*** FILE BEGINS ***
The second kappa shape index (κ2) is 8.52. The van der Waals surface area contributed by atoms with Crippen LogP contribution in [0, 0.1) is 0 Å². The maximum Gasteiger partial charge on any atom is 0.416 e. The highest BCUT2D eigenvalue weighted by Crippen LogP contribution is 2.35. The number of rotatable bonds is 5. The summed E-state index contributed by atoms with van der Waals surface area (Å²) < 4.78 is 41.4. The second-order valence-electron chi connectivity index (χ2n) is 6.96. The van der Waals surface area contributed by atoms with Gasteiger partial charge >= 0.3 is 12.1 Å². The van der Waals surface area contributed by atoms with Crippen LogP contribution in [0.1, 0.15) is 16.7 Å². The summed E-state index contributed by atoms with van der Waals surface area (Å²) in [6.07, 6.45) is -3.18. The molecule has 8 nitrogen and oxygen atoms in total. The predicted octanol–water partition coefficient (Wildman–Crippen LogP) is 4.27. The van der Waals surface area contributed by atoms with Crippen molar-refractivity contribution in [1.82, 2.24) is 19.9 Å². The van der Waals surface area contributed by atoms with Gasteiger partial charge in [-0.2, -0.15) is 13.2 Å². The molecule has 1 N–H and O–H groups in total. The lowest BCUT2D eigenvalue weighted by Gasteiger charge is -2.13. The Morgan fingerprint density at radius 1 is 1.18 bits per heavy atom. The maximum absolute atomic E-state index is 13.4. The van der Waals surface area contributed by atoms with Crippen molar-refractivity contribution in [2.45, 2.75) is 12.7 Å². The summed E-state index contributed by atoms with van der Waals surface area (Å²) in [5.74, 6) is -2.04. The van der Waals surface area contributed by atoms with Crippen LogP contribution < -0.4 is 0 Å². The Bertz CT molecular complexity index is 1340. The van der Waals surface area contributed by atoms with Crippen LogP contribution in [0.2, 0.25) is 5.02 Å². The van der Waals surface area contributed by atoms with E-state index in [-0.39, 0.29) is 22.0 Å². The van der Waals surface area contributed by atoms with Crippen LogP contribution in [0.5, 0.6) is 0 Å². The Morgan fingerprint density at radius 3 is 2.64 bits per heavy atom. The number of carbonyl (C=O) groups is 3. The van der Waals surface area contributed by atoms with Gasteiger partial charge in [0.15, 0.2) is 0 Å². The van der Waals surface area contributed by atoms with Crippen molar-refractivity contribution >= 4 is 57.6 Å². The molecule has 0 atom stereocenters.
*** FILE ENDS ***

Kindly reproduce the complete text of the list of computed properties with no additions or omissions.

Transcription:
The second kappa shape index (κ2) is 8.52. The van der Waals surface area contributed by atoms with Crippen LogP contribution in [0, 0.1) is 0 Å². The maximum Gasteiger partial charge on any atom is 0.416 e. The highest BCUT2D eigenvalue weighted by Crippen LogP contribution is 2.35. The number of rotatable bonds is 5. The summed E-state index contributed by atoms with van der Waals surface area (Å²) < 4.78 is 41.4. The second-order valence-electron chi connectivity index (χ2n) is 6.96. The van der Waals surface area contributed by atoms with Gasteiger partial charge >= 0.3 is 12.1 Å². The van der Waals surface area contributed by atoms with Crippen LogP contribution in [0.1, 0.15) is 16.7 Å². The summed E-state index contributed by atoms with van der Waals surface area (Å²) in [6.07, 6.45) is -3.18. The molecule has 8 nitrogen and oxygen atoms in total. The predicted octanol–water partition coefficient (Wildman–Crippen LogP) is 4.27. The van der Waals surface area contributed by atoms with Crippen molar-refractivity contribution in [1.82, 2.24) is 19.9 Å². The van der Waals surface area contributed by atoms with Gasteiger partial charge in [-0.2, -0.15) is 13.2 Å². The molecule has 1 N–H and O–H groups in total. The lowest BCUT2D eigenvalue weighted by Gasteiger charge is -2.13. The Morgan fingerprint density at radius 1 is 1.18 bits per heavy atom. The maximum absolute atomic E-state index is 13.4. The van der Waals surface area contributed by atoms with Crippen molar-refractivity contribution in [2.45, 2.75) is 12.7 Å². The summed E-state index contributed by atoms with van der Waals surface area (Å²) in [5.74, 6) is -2.04. The van der Waals surface area contributed by atoms with Crippen LogP contribution < -0.4 is 0 Å². The Bertz CT molecular complexity index is 1340. The van der Waals surface area contributed by atoms with Crippen LogP contribution in [0.2, 0.25) is 5.02 Å². The van der Waals surface area contributed by atoms with E-state index in [-0.39, 0.29) is 22.0 Å². The van der Waals surface area contributed by atoms with Crippen LogP contribution in [0.5, 0.6) is 0 Å². The Morgan fingerprint density at radius 3 is 2.64 bits per heavy atom. The number of carbonyl (C=O) groups is 3. The van der Waals surface area contributed by atoms with Gasteiger partial charge in [0.15, 0.2) is 0 Å². The van der Waals surface area contributed by atoms with Crippen molar-refractivity contribution >= 4 is 57.6 Å². The molecule has 0 atom stereocenters.